Cleveland offensive coordinator Norv Turner is surely aware of the Ravens’ struggles against Broncos tight end Julius Thomas, who caught five passes for 110 yards and two touchdown while abusing linebackers and safeties. Browns tight end Jordan Cameron was one of the lone highlights of his team’s Week 1 loss to Miami as he caught nine passes for 108 yards and a touchdown.

Rookie inside linebacker Arthur Brown saw only six defensive snaps and could be an option to spell Josh Bynes in the nickel package — as he did through much of the preseason — and first-round safety Matt Elam could be called upon if either Huff or Ihedigbo falter in pass coverage. Elam replaced Huff late in the game in Denver and figures to be a major factor defensively sooner rather than later.

Even with potential personnel and scheme adjustments made by Pees moving forward, the most improvement will need to come from within as the Ravens are convinced the season opener was more aberration than reality against one of the greatest quarterbacks in NFL history. Lewis and Reed may no longer be in the defensive huddle, but their high defensive standard still remains as holdovers and newcomers always reference it.

But talking about it and actually showing it are two different things, a lesson the Ravens learned in embarrassing fashion last week.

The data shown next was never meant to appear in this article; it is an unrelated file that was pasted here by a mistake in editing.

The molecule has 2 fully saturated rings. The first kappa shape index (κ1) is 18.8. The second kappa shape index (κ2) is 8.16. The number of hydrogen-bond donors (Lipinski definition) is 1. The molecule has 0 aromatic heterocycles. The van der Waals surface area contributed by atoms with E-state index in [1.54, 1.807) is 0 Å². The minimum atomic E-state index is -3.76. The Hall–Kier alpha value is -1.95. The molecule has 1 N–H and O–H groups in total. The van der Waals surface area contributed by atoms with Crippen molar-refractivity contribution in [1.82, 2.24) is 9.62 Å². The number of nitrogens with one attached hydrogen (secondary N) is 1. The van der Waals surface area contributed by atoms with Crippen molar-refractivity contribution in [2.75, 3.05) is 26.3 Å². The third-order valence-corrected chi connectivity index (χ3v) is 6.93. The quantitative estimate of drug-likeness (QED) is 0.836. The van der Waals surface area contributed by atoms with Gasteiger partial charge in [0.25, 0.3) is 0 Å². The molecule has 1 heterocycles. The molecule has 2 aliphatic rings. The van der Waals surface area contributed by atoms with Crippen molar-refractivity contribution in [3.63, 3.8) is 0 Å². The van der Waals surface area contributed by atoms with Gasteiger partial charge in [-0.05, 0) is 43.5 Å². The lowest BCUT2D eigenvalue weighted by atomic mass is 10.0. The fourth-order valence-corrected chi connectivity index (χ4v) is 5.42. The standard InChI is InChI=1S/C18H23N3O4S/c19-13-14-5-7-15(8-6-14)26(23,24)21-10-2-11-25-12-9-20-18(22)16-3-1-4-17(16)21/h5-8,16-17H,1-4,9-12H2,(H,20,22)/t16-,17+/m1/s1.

“We know we have some things we need to work on, so this week, we go back to work, because we want to be better,” Webb said. “[It was] kind of an embarrassment. Raven football, we don’t play that way.”

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Ngata, Webb receive Ravens’ top defensive rankings in Madden 25

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Ngata, Webb receive Ravens’ top defensive rankings in Madden 25

Posted on 23 August 2013 by WNST Staff

Courtesy of EA Sports, here are the defensive and special teams player rankings for the Baltimore Ravens in Madden 25, which will be available in stores Tuesday. If you missed the offensive rankings, check here.









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Taylor evaluated for potential concussion; Webb, Yanda receive first preseason action

Posted on 23 August 2013 by Luke Jones

(This blog brought to you by Atlantic Remodeling. Visit www.atlanticremodeling.com to learn about their Red Cent Guarantee!)

The Ravens lost their first preseason game of the summer Thursday night but appeared to make it through the 34-27 loss to the Carolina Panthers with relative health.

Coach John Harbaugh reported only one injury following the game as backup quarterback Tyrod Taylor left the game in the fourth quarter and was evaluated for a potential concussion. Third-string quarterback Caleb Hanie replaced Taylor after he was taken to the locker room for further tests.

“He went through the concussion protocol there, so we’ll just have to play that one by ear, have not heard anything on that,” Harbaugh said. “Other than that, we came out healthy. [I'm] very pleased about that.”

Cornerback Lardarius Webb and right guard Marshal Yanda made their preseason debuts and reported no setbacks following the game as Webb played an outside cornerback spot in the nickel package and Yanda played the first couple series with the starting offensive line.

Webb hadn’t played in a game since suffering a torn ACL last Oct. 14 and had been practicing on a limited basis from the start of training camp before increasing his level of contact in recent days.